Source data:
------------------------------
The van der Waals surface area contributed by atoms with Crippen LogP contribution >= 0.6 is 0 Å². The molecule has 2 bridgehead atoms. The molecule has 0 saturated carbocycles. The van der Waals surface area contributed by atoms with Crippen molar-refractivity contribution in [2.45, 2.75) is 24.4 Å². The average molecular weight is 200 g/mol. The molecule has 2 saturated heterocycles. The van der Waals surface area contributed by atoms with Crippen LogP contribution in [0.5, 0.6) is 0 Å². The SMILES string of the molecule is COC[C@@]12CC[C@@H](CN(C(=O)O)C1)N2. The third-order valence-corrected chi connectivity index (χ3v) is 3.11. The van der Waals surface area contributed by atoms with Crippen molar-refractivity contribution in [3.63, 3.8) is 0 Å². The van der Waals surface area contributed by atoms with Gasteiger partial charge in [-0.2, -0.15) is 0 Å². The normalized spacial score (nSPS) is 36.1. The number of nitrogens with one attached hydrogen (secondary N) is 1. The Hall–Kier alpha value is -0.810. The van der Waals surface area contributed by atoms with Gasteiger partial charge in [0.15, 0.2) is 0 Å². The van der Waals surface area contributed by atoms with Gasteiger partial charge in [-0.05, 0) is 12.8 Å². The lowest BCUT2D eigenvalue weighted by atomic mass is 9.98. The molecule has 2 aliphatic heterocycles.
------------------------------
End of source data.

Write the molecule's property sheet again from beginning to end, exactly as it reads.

The van der Waals surface area contributed by atoms with Crippen LogP contribution >= 0.6 is 0 Å². The molecule has 2 bridgehead atoms. The molecule has 0 saturated carbocycles. The van der Waals surface area contributed by atoms with Crippen molar-refractivity contribution in [2.45, 2.75) is 24.4 Å². The average molecular weight is 200 g/mol. The molecule has 2 saturated heterocycles. The van der Waals surface area contributed by atoms with Crippen LogP contribution in [0.5, 0.6) is 0 Å². The SMILES string of the molecule is COC[C@@]12CC[C@@H](CN(C(=O)O)C1)N2. The third-order valence-corrected chi connectivity index (χ3v) is 3.11. The van der Waals surface area contributed by atoms with Crippen molar-refractivity contribution in [3.63, 3.8) is 0 Å². The van der Waals surface area contributed by atoms with Gasteiger partial charge in [-0.2, -0.15) is 0 Å². The normalized spacial score (nSPS) is 36.1. The number of nitrogens with one attached hydrogen (secondary N) is 1. The Hall–Kier alpha value is -0.810. The van der Waals surface area contributed by atoms with Gasteiger partial charge in [0.15, 0.2) is 0 Å². The van der Waals surface area contributed by atoms with Gasteiger partial charge in [-0.05, 0) is 12.8 Å². The lowest BCUT2D eigenvalue weighted by atomic mass is 9.98. The molecule has 2 aliphatic heterocycles.